Philada. May 22. 1806.
The subject of naval power is agitated every day in our seaports, Towns, because the Editors of Newspapers live by the patronage of persons interested in Trade. Discussions on the opposite side rarely appear. I have formed some opinions on the subject, which seemed worthy of examination. It seems idle to labor much for the profits of foreign trade, and to spend more money yearly in what is called it’s defence. A merchant citizen or a merchant nation would be equally unwise in such conduct.—A company is formed which consists of one Merchant, one man of the learned Branches, eight mechanicks, and ninety farmers. A commission of 6 cent for sales, purchases and shipments is allowed to the merchants for conducting their company trade, and it costs an equal sum to pay its expences. They make a profit of ½ cent, and of course gain nothing as a company. Such appears to be the best state of the naval powers of Europe. Hence their national debts and rich merchants. Governments in debt to every body and merchants creditors of every body. Prussia had considerable shipping and no navy. She was not spoliated by Great Britain; or France or Spain in her maritime trade. It will pay us well to devise other defences for trade than an expensive navy—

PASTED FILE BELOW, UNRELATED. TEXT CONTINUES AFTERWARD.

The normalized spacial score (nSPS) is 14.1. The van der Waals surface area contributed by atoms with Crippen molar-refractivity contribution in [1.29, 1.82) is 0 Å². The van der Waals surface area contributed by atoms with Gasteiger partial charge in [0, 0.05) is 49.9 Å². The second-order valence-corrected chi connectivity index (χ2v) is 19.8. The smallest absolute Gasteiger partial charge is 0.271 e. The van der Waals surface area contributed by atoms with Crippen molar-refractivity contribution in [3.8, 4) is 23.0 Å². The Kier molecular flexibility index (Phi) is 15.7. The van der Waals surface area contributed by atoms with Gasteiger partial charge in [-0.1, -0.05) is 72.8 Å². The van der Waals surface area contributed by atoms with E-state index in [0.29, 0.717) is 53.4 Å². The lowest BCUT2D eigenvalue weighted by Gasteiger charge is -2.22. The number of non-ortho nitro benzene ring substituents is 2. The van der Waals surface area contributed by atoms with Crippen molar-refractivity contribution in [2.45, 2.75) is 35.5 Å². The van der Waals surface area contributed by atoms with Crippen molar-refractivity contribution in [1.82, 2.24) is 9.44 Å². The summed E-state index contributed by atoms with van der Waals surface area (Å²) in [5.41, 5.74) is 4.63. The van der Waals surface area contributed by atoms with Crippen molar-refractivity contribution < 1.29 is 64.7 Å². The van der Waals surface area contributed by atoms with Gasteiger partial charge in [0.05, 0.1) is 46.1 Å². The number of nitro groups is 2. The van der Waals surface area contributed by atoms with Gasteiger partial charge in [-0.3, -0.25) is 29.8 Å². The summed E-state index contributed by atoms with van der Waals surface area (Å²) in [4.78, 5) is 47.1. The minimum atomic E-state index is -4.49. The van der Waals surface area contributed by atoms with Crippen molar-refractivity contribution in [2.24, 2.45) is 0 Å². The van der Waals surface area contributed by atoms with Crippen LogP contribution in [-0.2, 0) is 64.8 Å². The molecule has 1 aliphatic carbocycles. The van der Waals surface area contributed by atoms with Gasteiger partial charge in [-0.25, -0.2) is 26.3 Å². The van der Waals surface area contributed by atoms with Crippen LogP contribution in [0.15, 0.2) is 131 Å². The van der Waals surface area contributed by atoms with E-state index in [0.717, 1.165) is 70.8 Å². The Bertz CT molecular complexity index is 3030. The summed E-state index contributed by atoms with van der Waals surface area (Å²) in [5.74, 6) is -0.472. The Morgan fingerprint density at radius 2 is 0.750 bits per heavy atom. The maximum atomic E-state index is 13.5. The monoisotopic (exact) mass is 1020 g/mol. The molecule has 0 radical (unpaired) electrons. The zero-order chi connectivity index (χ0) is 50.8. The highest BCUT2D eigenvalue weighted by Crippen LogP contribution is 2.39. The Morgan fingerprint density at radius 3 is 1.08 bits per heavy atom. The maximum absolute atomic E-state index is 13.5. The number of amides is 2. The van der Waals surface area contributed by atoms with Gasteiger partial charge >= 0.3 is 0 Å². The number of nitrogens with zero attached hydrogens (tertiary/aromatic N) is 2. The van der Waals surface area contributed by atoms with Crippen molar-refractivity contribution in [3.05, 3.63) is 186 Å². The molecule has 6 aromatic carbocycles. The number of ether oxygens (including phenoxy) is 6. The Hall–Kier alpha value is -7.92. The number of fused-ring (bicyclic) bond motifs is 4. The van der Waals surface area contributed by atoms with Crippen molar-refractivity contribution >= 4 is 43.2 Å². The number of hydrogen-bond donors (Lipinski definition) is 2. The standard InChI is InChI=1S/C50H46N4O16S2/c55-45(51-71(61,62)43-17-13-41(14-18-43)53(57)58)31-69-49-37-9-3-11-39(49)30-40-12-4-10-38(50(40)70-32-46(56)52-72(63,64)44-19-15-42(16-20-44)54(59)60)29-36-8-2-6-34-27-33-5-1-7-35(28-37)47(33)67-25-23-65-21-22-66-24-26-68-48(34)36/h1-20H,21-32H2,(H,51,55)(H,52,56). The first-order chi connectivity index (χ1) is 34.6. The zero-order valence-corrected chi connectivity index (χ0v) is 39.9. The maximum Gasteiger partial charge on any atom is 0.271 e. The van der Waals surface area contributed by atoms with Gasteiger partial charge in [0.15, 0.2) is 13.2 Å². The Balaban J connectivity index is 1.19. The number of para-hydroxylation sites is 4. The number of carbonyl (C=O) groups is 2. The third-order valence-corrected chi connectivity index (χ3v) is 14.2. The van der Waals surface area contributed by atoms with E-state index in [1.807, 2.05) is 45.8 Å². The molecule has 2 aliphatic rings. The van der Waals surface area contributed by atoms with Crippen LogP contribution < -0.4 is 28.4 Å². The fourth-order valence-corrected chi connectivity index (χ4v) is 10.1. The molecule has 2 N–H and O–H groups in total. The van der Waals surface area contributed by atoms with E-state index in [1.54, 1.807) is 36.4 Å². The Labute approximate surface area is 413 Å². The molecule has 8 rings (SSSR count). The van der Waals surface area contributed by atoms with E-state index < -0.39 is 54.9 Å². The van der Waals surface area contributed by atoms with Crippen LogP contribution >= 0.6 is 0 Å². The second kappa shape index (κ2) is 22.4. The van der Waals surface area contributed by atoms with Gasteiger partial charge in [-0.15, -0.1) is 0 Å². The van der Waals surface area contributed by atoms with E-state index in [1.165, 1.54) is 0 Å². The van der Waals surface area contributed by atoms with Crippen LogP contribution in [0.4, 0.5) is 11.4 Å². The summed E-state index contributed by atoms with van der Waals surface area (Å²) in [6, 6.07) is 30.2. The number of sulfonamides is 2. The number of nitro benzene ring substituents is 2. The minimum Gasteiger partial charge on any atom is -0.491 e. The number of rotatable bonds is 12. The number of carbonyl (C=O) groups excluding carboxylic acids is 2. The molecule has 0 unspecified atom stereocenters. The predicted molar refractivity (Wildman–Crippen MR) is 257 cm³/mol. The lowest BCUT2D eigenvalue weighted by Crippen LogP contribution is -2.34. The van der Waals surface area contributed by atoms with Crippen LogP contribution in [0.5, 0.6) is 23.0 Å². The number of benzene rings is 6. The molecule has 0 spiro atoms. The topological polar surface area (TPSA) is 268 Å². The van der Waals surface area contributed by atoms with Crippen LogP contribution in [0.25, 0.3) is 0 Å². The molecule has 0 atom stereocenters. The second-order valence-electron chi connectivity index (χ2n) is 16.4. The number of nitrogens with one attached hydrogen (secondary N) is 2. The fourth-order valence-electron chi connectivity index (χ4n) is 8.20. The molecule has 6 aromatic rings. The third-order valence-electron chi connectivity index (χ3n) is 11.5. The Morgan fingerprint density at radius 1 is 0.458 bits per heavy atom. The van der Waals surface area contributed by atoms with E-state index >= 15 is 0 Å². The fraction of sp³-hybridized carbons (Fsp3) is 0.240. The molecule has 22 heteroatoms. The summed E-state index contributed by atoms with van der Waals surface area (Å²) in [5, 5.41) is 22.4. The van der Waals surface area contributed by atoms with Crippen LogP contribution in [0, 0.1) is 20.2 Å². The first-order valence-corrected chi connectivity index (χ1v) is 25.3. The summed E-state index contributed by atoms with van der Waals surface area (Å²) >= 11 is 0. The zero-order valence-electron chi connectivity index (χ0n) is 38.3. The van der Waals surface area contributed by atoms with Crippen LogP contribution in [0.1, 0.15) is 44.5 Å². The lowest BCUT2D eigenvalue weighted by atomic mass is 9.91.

It is not to give a tone to the public councils that these suggestions are made, but to support the principles on which the government acts. Every distinct class of citizens (the merchants and all others) will be desirous to make profits even at the expence of a loss to the nation. Hence the necessity of caution in the government about the expences of the defense of commerce.
I have the honor to be Sir your most respectf. hu. Servt.
DLC: Papers of Thomas Jefferson.